Dougherty v Stepp

Fact pattern and procedural history

A defendant entered the property of another with a surveyor under the auspices of identifying his own property line. There were no posted signs or fencing. Damage to the property was minimal. Plaintiff sued for trespass quare clausum fregit and the judge directed the jury to find no trespass, leading to appeal by plaintiff.

Questions of law

Can an action for trespass qcf be maintained if there is no signage or boundary to identify the property line? Does the degree of property damage make the difference between a trespass and non-trespass? Can the same action be maintained if the trespasser believes it to be his own property?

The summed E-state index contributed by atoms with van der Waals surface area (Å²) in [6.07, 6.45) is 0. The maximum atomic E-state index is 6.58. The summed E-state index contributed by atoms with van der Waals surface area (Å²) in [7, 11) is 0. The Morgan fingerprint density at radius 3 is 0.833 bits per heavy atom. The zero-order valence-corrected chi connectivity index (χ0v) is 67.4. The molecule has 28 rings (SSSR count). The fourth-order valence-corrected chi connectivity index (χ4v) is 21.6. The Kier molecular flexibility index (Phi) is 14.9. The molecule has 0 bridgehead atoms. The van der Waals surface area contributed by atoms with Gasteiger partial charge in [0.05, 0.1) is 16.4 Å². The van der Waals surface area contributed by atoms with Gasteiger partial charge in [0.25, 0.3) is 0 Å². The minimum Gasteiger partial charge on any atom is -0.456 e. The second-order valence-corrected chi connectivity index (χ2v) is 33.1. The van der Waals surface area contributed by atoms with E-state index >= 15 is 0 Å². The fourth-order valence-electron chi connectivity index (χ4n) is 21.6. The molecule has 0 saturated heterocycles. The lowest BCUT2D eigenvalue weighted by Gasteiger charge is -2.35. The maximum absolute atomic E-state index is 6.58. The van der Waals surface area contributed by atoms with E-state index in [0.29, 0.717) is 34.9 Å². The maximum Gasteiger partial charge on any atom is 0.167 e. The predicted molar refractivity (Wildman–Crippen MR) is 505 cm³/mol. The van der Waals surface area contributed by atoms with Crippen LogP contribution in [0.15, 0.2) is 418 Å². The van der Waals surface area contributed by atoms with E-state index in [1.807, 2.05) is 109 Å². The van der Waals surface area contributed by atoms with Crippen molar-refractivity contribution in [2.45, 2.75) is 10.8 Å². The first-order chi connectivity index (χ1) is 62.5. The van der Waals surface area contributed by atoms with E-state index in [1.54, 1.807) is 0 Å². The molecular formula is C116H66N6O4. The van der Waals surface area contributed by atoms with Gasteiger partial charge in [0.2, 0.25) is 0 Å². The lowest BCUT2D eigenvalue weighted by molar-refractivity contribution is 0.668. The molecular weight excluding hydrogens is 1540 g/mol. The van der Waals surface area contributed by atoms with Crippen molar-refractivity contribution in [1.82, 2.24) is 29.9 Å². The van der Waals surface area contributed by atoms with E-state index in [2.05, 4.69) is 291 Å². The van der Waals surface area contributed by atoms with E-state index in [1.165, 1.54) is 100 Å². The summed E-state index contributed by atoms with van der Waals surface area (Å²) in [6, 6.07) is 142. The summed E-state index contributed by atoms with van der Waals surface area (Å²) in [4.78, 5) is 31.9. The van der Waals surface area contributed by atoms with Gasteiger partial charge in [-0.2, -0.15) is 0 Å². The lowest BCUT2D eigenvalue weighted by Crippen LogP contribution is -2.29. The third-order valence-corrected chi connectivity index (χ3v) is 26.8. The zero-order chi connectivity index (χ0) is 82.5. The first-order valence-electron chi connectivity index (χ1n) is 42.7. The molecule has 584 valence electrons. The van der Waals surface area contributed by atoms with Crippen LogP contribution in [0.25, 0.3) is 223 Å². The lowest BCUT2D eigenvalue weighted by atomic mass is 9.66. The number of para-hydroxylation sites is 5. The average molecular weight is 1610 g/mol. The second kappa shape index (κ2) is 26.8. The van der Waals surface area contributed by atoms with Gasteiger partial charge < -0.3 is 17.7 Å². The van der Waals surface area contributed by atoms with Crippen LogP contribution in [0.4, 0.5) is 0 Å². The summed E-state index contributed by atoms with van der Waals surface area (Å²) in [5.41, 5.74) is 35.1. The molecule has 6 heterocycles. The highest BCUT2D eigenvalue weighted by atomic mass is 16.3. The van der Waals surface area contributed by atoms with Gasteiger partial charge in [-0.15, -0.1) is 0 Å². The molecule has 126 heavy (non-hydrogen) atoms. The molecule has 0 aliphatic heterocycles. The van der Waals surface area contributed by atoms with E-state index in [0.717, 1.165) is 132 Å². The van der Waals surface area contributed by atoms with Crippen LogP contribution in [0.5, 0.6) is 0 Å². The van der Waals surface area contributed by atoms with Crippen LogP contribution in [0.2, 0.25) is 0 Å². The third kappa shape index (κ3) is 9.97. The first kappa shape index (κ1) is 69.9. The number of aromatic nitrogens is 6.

The court found for the appellant plaintiff, holding that “the entry constitutes the trespass” and that the degree of damage to the property is immaterial to the presence of the intentional tort. The existence of marked or erected boundaries is similarly inconsequential, as are any inaccurate beliefs about property lines held by the trespasser.

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